This case concerns an applicant who sought to quash the decision of the respondent which refused to revoke a deportation order made in respect of the applicant. The respondent contended that the applicant had been untruthful throughout the asylum process about his nationality and was therefore not entitled to any relief, while the applicant contended that the applicant’s untruthfulness should not be a bar to relief as substantial grounds established that a real risk to the applicant's life or freedom was inevitable. The Court found in favour of the applicant and quashed the decision of the respondent refusing to revoke the deportation order.
s. 5 of the Illegal Immigrants (Trafficking) Act, 2000
s. 17 (7) of the Refugee Act, 1996
Art. 2 and 3 of the European Convention on Human Rights
Art. 94 of the Constitution of Kenya
The applicant arrived in Ireland and made an application for refugee status stating his stating his country of origin to be Somalia. He claimed to be from Afgoye and part of the Reer Hamar tribe and at risk of being killed by dominant clans. He said his father had been killed by Ethiopian soldiers and his family had left so his uncle arranged for him to travel to Ireland. It transpired that the applicant had successfully applied for a student visa in the UK using a different name and date of birth and listing his nationality as Kenyan. A Sprakab linguist analysis found that the applicant did not speak the dialect of the Reer Hamar Tribe and that his knowledge of Afgoye could have been acquired through visiting the area. However, it found that he spoke Somali to the level of a native speaker.
The applicant’s asylum claim was refused and a deportation order was made. The applicant unsuccessfully applied for subsidiary protection and leave to remain in Ireland. The respondents intended to process the deportation order on the basis that the applicant was Kenyan as he was or had previously been in possession of a Kenyan passport and had provided no documentary evidence to prove that he was a Somali national. The applicant denounced the illegality of his passport at the Kenyan Embassy in Dublin; alleging that he obtained his Kenyan passport through bribery and had since destroyed his passport. The applicant evaded his deportation order and following a take back request from Switzerland in respect of the applicant, who had applied for asylum in Switzerland under a different name and date of birth, the applicant was returned to Ireland.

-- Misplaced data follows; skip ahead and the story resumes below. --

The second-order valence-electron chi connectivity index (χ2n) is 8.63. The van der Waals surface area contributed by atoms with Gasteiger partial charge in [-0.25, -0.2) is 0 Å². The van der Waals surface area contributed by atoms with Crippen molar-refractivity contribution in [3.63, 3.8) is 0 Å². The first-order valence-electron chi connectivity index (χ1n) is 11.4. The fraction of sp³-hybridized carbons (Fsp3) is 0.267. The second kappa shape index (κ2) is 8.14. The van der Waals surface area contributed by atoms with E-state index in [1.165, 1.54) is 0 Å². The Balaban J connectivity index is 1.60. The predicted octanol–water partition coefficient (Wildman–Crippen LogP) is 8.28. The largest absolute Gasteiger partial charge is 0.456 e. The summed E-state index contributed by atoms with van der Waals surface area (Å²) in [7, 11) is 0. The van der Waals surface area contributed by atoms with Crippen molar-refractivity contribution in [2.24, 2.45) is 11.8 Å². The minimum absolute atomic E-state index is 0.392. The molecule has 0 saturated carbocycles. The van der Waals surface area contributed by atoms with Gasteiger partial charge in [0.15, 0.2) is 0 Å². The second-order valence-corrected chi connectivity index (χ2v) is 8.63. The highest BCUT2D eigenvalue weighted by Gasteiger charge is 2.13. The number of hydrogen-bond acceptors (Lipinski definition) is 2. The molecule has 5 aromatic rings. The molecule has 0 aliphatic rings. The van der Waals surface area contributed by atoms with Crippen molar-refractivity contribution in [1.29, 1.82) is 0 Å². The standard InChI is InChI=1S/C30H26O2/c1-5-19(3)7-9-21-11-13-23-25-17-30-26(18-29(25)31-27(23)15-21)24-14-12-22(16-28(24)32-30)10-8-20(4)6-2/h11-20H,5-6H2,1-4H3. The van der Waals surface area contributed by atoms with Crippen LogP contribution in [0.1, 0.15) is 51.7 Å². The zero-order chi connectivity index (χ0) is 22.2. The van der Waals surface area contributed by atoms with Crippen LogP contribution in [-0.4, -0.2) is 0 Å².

An expert opinion found evidence that validated the applicant’s claim that he grew up in Afgoye and that his primary entitlement to citizenship would be to Somalia. The expert highlighted that Kenya has been criticised to the Human Rights Council of the United Nations for its discriminatory citizenship laws and practices in relation to Kenyan Somalis who “struggle with statelessness”. The expert found that if the applicant’s passport was found to be illegal, the applicant could be deprived of his citizenship, making him stateless. The expert also highlighted the risks of persecution or serious harm and/or the risk of outward refoulement to Somalia from Kenya if the applicant were returned to Kenya, along with the conditions in Somalia that suggested a real threat to human life.